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Mission Santa Inés

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Spanish missions in California

Deakin SI 1875.jpg
Mission Santa Inés in 1875.[1]
HISTORY
Location: Solvang, California
Coordinates: 34° 35′ 40.16″ N, 120° 8′ 11.77″ W
Name as Founded: La Misión de Nuestra Santa Inés, Virgen y Mártir [2]
English Translation: The Mission of Saint Agnes of Rome, Virgin and Martyr
Patron Saint: Saint Agnes of Rome, Italy [3]
Nickname(s): "Hidden Gem of the Missions" [4]
"Mission of the Passes" [5]
Founding Date: September 17, 1804 [6]
Founded By: Father Presidente Pedro Estévan Tápis [7]
Founding Order: Nineteenth [3]
Military District: Second [8]
Native Tribe(s):
Spanish Name(s):
Chumash
Inéseño
Primordial Place Name(s): 'Alahulapu [9]
SPIRITUAL RESULTS
Baptisms: 1,348 [10]
Marriages: 400 [10]
Burials: 1,227 [10]
Year of Neophyte Population Peak: 1815 [11][12]
Neophyte Population: 360 [11][12]
Neophyte Population in 1832: 768 [11][12]
DISPOSITION
Secularized: 1836 [3]
Returned to the Church: 1862 [3]
Caretaker: Roman Catholic Diocese of Los Angeles
Current Use: Parish Church / Museum
Current Land Area: 95 acres
National Historic Landmark: NPS–99000630
California Historical Landmark: #305
Web Site: http://www.missionsantaines.org

Mission Santa Inés is a former religious outpost established by Spanish colonists on the west coast of North America in the present-day State of California. Founded on September 17, 1804 by Roman Catholics of the Franciscan Order, the settlement was the nineteenth in the twenty-one mission Alta California chain. Named after a 4th-century Roman martyr, the Mission was home to the first learning institution in Alta California. Designated as a historic landmark at both the state and national levels, today the Mission serves as a museum and as a parish church.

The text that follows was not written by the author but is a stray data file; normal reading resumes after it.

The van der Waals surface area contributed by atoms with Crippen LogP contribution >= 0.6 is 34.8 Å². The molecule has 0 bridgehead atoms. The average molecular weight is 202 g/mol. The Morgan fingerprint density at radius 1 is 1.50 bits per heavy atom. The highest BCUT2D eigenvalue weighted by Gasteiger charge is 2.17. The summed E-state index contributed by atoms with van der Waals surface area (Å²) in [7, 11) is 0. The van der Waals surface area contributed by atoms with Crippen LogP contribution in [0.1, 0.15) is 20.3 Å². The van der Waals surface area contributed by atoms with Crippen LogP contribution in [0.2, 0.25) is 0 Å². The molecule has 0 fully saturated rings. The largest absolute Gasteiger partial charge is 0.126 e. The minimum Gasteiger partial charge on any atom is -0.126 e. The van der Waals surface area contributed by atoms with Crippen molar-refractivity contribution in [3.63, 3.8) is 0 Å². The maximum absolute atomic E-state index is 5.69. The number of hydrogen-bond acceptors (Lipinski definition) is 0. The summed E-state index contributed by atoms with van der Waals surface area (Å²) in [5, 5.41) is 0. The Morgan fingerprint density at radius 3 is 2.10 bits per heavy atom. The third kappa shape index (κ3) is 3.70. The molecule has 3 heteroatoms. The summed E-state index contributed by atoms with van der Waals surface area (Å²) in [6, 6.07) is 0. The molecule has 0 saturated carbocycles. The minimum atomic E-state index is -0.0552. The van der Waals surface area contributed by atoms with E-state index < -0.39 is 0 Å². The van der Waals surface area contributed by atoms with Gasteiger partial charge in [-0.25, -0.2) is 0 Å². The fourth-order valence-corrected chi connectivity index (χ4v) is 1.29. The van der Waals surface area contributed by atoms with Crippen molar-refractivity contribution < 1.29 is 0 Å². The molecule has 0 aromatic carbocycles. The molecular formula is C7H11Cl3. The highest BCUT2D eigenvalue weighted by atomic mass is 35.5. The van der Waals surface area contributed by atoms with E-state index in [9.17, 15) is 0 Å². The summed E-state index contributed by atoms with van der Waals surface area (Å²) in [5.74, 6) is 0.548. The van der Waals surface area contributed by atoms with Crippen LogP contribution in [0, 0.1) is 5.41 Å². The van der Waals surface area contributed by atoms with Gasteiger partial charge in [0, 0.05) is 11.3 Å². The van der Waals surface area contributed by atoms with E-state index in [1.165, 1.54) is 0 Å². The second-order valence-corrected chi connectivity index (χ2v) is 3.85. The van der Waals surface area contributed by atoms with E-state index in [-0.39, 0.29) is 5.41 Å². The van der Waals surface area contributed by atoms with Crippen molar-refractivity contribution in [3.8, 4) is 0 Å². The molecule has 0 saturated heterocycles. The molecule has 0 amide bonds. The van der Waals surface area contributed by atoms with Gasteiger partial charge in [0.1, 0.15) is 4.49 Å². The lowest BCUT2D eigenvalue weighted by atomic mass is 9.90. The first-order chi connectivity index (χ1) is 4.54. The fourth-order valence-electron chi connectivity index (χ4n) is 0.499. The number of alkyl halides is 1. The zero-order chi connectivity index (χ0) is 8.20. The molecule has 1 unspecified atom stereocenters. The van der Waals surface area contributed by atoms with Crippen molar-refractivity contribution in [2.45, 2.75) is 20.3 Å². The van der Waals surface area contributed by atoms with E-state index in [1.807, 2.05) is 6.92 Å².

History

Mission Period (1769 – 1833)

The Mission site was chosen as a midway point between Mission Santa Barbara and Mission La Purísima Concepción, and was designed to relieve overcrowding at those two missions and to serve the natives living east of the Coast Range. On February 21, 1824 a soldier beat a young Chumash Indian and sparked a revolt. Some of the Indians went to get the Indians from the settlements at Santa Barbara and La Purísima to help in the fight. When the fighting was over, the Indians themselves put out the fire that had started at the Mission. Many of the Indians left to join other tribes in the mountains; only a few Indians remained at Santa Inés.

Rancho Period (1834 – 1849)

California Statehood (1850 – 1900)

President Abraham Lincoln signed a proclamation in 1861 that restored ownership of the Mission proper to the Roman Catholic Church.

20th century and beyond (1901 – present)

The Danish town of Solvang was built up around the Mission proper in the early 1900s. It was through the efforts of Father Alexander Buckler in 1904 that reconstruction of the Mission was undertaken, though major restoration was not possible until 1947 when the Hearst Foundation donated money to pay for the project. The restoration continues to this day under the direction of the Order of Friars Minor Capuchin Franciscan Fathers.

Notes and references

  1. (PD) Painting: Edwin Deakin
  2. Leffingwell, p. 71
  3. 3.0 3.1 3.2 3.3 Krell, p. 286
  4. Ruscin, p. 163
  5. California Missions Foundation
  6. Yenne, p. 164
  7. Ruscin, p. 196
  8. Forbes, p. 202
  9. Ruscin, p. 195
  10. 10.0 10.1 10.2 Krell, p. 315: as of December 31, 1832; information adapted from Engelhardt's Missions and Missionaries of California.
  11. 11.0 11.1 11.2 Krell, p. 315: Information adapted from Engelhardt's Missions and Missionaries of California.
  12. 12.0 12.1 12.2 Engelhardt 1920, pp. 300-301